On 21 February 2023, Tunisian President Kais Saied convened a meeting of the National Security Council to take immediate action “to address the phenomenon of a large influx of irregular migrants from Sub-Saharan Africa to Tunisia.” This pronouncement and the violence that followed it reminded us how devastating colonialism has been for predominantly Arab countries and how to this day Arab societies in Africa are still desperately trying to get coopted into a certain idea of whiteness even when its conceptors still view all Africans, including Arab Africans, as people from inferior races.
To justify his populist, anti-immigrant rhetoric and probably dodge the backlash that it was going to spark, the Tunisian leader was quick to put forward the same conspiracy theory that has been fueling the resurgence of far-right, white supremacist movements in Europe and the US: The Great Replacement. According to a statement posted on the Tunisian Presidency’s official Facebook page, Saied “emphasized that there is a criminal arrangement that has been planned since the beginning of this century to change the demographic composition of Tunisia by replacing Tunisia’s Arab and Islamic identity with people from Sub-Saharan African countries. He added that there are parties that received large sums of money after 2011 in order to settle irregular immigrants from Sub-Saharan Africa in Tunisia.”
In response to the president’s outrageous claims, a vicious campaign against Sub-Saharan Africans has been waged in Tunisian streets since February. Shreya Parikh, a Tunisian academic, describes how the police and civilians harass anyone who identifies as ‘African,’ including Sub-Saharan students and documented workers, as well as Black Tunisians, with many being attacked, stabbed, and forced to flee. Tunisia has adopted a well-recycled, and violent formula: politicians claim that foreigners are flooding the country, jeopardizing its security, stability, and prosperity, thereby bringing to the fore and popularizing preexisting xenophobic sentiments. It is shameful.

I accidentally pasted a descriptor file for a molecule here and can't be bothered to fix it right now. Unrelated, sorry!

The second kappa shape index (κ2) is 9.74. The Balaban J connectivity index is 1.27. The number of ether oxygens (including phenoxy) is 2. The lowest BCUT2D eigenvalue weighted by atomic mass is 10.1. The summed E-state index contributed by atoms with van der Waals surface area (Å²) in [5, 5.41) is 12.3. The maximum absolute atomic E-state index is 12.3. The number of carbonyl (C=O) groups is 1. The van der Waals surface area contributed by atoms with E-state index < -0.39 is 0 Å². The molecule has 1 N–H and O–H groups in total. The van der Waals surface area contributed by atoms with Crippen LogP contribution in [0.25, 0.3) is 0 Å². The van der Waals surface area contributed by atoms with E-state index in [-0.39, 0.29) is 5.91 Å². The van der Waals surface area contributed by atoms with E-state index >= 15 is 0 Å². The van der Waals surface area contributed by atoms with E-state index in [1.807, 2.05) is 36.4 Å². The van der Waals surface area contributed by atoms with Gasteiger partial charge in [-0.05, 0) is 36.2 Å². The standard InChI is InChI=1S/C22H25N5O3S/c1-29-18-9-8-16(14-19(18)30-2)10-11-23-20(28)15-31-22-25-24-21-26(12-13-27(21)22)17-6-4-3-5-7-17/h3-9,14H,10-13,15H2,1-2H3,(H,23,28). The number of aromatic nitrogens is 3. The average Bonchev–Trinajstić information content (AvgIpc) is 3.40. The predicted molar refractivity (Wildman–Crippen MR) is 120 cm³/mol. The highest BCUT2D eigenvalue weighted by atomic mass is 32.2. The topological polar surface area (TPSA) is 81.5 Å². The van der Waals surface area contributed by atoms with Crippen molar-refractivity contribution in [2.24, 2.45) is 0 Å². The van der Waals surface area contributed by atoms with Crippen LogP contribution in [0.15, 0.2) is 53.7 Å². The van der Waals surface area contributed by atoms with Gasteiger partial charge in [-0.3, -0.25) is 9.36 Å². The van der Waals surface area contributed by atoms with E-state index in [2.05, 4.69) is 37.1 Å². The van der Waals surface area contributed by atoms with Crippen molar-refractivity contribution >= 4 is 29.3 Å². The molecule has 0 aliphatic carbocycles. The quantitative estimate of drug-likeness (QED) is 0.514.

As we attempt to comprehend the crisis that has engulfed African people in Tunisia, it is important to grasp the factors which influence identity politics in that country and in North Africa broadly.
Race and racism in North Africa
In “What is Whiteness in North Africa?”, Prof Leila Tayeb contends that 1) the formation of whiteness in and through North Africa only partially overlaps with the more dominant formations of whiteness attendant to and produced by European colonialism, and 2) blackness is constructed as if it is not indigenous to North Africa in a variety of discourses and performances in both scholarship and popular culture. In The Wretched of the Earth, Frantz Fanon described this phenomenon of alienation thus:
“Colonialism is not satisfied merely with holding a people in its grip and emptying the native’s brain of all form and content. By a kind of perverted logic, it turns to the past of the people, and distorts, disfigures and destroys it.” (Frantz Fanon, 1963, p. 210).
The violence resulting from this alienation is characterized by the victimization and brutalization of anyone who fits the social construction of what is to be an ‘African.’ Sub-Saharan students and undocumented guest workers, as well as black Tunisians, are being told to go home to “Africa” as if Tunisia was not part of Africa, a belief that is widespread and casually expressed in North Africa. In other words, the well-entrenched discourse that conceives North Africa as being fundamentally distinct from “Black Africa” contributes immensely to upholding this violent order.
The social ontology of race and racial contract
The “racial contract,” as the philosopher Charles Mills refers to it, is what underlies the presumptions of white guilt and black guilt (Arab guilt and Black guilt in this case). The racial contract is a codicil written in invisible ink that declares that the rules as written do not apply to non-White people in the same way. For instance, the racial contract states that although murder is against the law, it is OK for white people (Arab people in this case) to pursue and kill black people, hence even the announcement by President Said that racial attacks will be prosecuted is understood as an empty threat by the citizens of Tunisia.